March 17, 2013

Towns tussle with tab for shared ambulance service

Expenses rise for Bingham's Upper Kennebec Valley Ambulance amid questions about fair cost-sharing.

By RACHEL OHM Morning Sentinel

BINGHAM - Getting to this small town along the Kennebec River can take some time. About 23 miles north of Skowhegan, it is a half-hour drive up U.S. Route 201, winding along the river on a road other drivers share with logging trucks.

click image to enlarge

Paramedic James Baldwin and EMT Doraine “Dodie” Mathieu for the Upper Kennebec Valley Ambulance Service in Bingham. Bingham voters recently rejected a request from the service for about 40 percent of the service’s budget for 2013.

Michael G. Seamans/Morning Sentinel

click image to enlarge

AMBULANCE RUNS, 2012

Bingham: 253

Bowtown: 1

Caratunk: 4

Concord: 13

Embden: 1

Kingsbury: 1

Lake Moxie: 1

Moscow: 44

Pleasant Ridge: 6

Solon: 3

The Forks: 19

West Forks: 30

Transfers: 95

Source: Upper Kennebec Valley Ambulance

The high school has 66 students, and there are just two restaurants.

The town also is the base for the Upper Kennebec Valley Ambulance Service, which attends to people in six towns and 11 unorganized townships in northern Somerset County. As in many rural areas in Maine, services such as the ambulance are shared among communities.

Trying to figure out how to pay for shared services can be a challenge in rural communities.

While facing rising costs, the ambulance service here is considering changing the way it is paid in the communities it serves. Yet because the area's population is so small and spread out, the cost of services is higher than in other local districts. In those areas, services can be shared at lower costs to taxpayers or provided by hospitals or private companies.

HIGH COST IN A RURAL AREA

Communities that use Upper Kennebec Valley Ambulance pay based on their population, with residents in Bingham paying about half the money collected. Some think the way costs are shared is unfair because Bingham has a nursing home, which accounts for many of the calls, and other areas with smaller populations rely on the ambulance service more heavily during tourist seasons.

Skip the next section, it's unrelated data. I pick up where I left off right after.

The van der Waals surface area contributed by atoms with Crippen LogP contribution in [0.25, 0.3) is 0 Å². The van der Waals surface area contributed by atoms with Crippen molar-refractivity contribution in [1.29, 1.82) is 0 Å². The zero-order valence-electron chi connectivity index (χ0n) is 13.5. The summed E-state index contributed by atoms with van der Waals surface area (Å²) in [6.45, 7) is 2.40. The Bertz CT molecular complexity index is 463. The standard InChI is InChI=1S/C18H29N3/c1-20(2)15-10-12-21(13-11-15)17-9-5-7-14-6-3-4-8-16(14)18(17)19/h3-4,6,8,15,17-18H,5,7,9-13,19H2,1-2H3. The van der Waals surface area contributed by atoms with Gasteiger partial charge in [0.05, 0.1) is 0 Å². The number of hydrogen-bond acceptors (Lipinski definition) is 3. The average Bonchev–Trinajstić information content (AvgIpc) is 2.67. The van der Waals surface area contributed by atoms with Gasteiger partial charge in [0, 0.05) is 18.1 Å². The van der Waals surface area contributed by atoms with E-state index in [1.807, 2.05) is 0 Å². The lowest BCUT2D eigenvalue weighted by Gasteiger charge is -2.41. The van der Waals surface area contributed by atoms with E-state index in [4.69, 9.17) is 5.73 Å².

In Bingham, residents recently voted down a request from the ambulance service for $69,990, about 40 percent of the service's total budget, for 2013. Instead, local voters opted at the annual town meeting to give $35,000.

As a result, the service has only enough money to operate through June, said Marlene Merrill, president of Upper Kennebec Valley Ambulance's board of directors.

Bingham First Selectman Steve Steward said: "They provide a good service, but I think many people feel the upper river towns are not contributing what they should be to the cost."

In 2012, the service made 253 calls in Bingham, 97 of which came from Somerset Rehabilitation & Living Center, said Tim Pomelow, the service's executive director.

"They incorporate that number into Bingham's cost, but there are people from everywhere in that nursing home," Steward said.

Other towns rely on the service more heavily during tourist seasons, he said.

"About 85 percent of properties upriver are camps. They aren't included in the population, but they still use the service," he said.

Steward said the area needs and wants to keep the service, but the cost is too high.

In 2012, Bingham contributed $88,544 to the service's annual budget of $214,627, as well as an extra $12,000 to address a financial shortfall.

Steward said a special town meeting was held to approve giving the additional $12,000 to the service, which ran out of money at the end of 2011.

"They were on the verge of collapse, and we had to bail them out," he said.

Merrill said operating costs have increased, primarily because of the prices of fuel, equipment and insurance.

The service added 24-hour paramedic coverage in August. Before that, Pomelow said, paramedics had been on duty about 80 percent of the time. The new staff includes one critical-care paramedic, the highest level of care available; three other paramedics, and three emergency medical technicians, he said.

"People don't understand that it costs money to have these things. Last year there were some days when there were just no paramedics on duty. Now there is someone there every day," Merrill said.

Steward said he likes the service's quality, but the cost seems too high to some residents.

(Continued on page 2)

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